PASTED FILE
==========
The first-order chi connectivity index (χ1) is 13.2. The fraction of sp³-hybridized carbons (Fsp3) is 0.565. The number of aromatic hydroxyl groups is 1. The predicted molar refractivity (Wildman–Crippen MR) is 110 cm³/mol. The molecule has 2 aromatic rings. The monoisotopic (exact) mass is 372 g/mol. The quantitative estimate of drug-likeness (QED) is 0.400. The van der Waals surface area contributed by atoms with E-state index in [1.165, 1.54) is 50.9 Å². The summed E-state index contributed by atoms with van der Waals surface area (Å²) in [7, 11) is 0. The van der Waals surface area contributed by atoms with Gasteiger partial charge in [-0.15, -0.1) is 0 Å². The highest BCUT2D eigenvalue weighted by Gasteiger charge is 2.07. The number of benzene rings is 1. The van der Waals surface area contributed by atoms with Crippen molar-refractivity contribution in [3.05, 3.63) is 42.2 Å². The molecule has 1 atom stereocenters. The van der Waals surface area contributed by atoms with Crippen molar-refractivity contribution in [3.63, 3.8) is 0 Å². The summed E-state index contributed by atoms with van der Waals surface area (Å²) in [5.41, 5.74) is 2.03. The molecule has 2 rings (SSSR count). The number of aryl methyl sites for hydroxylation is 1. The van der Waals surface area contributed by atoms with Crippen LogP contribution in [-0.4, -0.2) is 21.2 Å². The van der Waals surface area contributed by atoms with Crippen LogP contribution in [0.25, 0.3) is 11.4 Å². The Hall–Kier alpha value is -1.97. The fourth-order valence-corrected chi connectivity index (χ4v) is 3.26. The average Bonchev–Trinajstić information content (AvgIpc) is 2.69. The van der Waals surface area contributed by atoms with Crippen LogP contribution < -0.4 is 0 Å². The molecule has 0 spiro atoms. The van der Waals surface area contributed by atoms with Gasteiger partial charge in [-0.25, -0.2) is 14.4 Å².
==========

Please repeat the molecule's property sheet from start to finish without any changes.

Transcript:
The first-order chi connectivity index (χ1) is 13.2. The fraction of sp³-hybridized carbons (Fsp3) is 0.565. The number of aromatic hydroxyl groups is 1. The predicted molar refractivity (Wildman–Crippen MR) is 110 cm³/mol. The molecule has 2 aromatic rings. The monoisotopic (exact) mass is 372 g/mol. The quantitative estimate of drug-likeness (QED) is 0.400. The van der Waals surface area contributed by atoms with E-state index in [1.165, 1.54) is 50.9 Å². The summed E-state index contributed by atoms with van der Waals surface area (Å²) in [7, 11) is 0. The van der Waals surface area contributed by atoms with Gasteiger partial charge in [-0.15, -0.1) is 0 Å². The highest BCUT2D eigenvalue weighted by Gasteiger charge is 2.07. The number of benzene rings is 1. The van der Waals surface area contributed by atoms with Crippen molar-refractivity contribution in [3.05, 3.63) is 42.2 Å². The molecule has 1 atom stereocenters. The van der Waals surface area contributed by atoms with Crippen molar-refractivity contribution in [3.63, 3.8) is 0 Å². The summed E-state index contributed by atoms with van der Waals surface area (Å²) in [5.41, 5.74) is 2.03. The molecule has 2 rings (SSSR count). The number of aryl methyl sites for hydroxylation is 1. The van der Waals surface area contributed by atoms with Crippen LogP contribution in [-0.4, -0.2) is 21.2 Å². The van der Waals surface area contributed by atoms with Crippen LogP contribution in [0.25, 0.3) is 11.4 Å². The Hall–Kier alpha value is -1.97. The fourth-order valence-corrected chi connectivity index (χ4v) is 3.26. The average Bonchev–Trinajstić information content (AvgIpc) is 2.69. The van der Waals surface area contributed by atoms with Crippen LogP contribution < -0.4 is 0 Å². The molecule has 0 spiro atoms. The van der Waals surface area contributed by atoms with Gasteiger partial charge in [-0.25, -0.2) is 14.4 Å².